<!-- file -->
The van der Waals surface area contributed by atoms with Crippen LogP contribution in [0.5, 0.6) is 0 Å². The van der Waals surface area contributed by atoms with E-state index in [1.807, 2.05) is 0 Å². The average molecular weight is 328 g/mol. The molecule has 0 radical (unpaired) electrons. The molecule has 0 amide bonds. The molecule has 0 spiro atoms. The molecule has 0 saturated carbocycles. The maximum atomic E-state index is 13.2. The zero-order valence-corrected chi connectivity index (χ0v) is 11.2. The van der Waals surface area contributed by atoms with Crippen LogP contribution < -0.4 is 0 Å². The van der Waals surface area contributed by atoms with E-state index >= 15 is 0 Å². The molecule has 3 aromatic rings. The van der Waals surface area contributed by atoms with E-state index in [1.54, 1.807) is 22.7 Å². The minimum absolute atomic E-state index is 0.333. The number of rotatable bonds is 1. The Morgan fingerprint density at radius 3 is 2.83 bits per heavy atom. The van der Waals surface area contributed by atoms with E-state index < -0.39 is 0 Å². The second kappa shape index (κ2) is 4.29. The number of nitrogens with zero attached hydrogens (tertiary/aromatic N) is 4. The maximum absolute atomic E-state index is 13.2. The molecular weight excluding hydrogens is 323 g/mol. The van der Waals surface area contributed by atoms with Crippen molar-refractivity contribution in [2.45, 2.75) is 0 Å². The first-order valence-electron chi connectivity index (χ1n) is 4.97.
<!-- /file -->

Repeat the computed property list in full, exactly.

The van der Waals surface area contributed by atoms with Crippen LogP contribution in [0.5, 0.6) is 0 Å². The van der Waals surface area contributed by atoms with E-state index in [1.807, 2.05) is 0 Å². The average molecular weight is 328 g/mol. The molecule has 0 radical (unpaired) electrons. The molecule has 0 amide bonds. The molecule has 0 spiro atoms. The molecule has 0 saturated carbocycles. The maximum atomic E-state index is 13.2. The zero-order valence-corrected chi connectivity index (χ0v) is 11.2. The van der Waals surface area contributed by atoms with Crippen LogP contribution < -0.4 is 0 Å². The van der Waals surface area contributed by atoms with E-state index >= 15 is 0 Å². The molecule has 3 aromatic rings. The van der Waals surface area contributed by atoms with E-state index in [1.54, 1.807) is 22.7 Å². The minimum absolute atomic E-state index is 0.333. The number of rotatable bonds is 1. The Morgan fingerprint density at radius 3 is 2.83 bits per heavy atom. The van der Waals surface area contributed by atoms with E-state index < -0.39 is 0 Å². The second kappa shape index (κ2) is 4.29. The number of nitrogens with zero attached hydrogens (tertiary/aromatic N) is 4. The maximum absolute atomic E-state index is 13.2. The molecular weight excluding hydrogens is 323 g/mol. The van der Waals surface area contributed by atoms with Crippen molar-refractivity contribution in [2.45, 2.75) is 0 Å². The first-order valence-electron chi connectivity index (χ1n) is 4.97.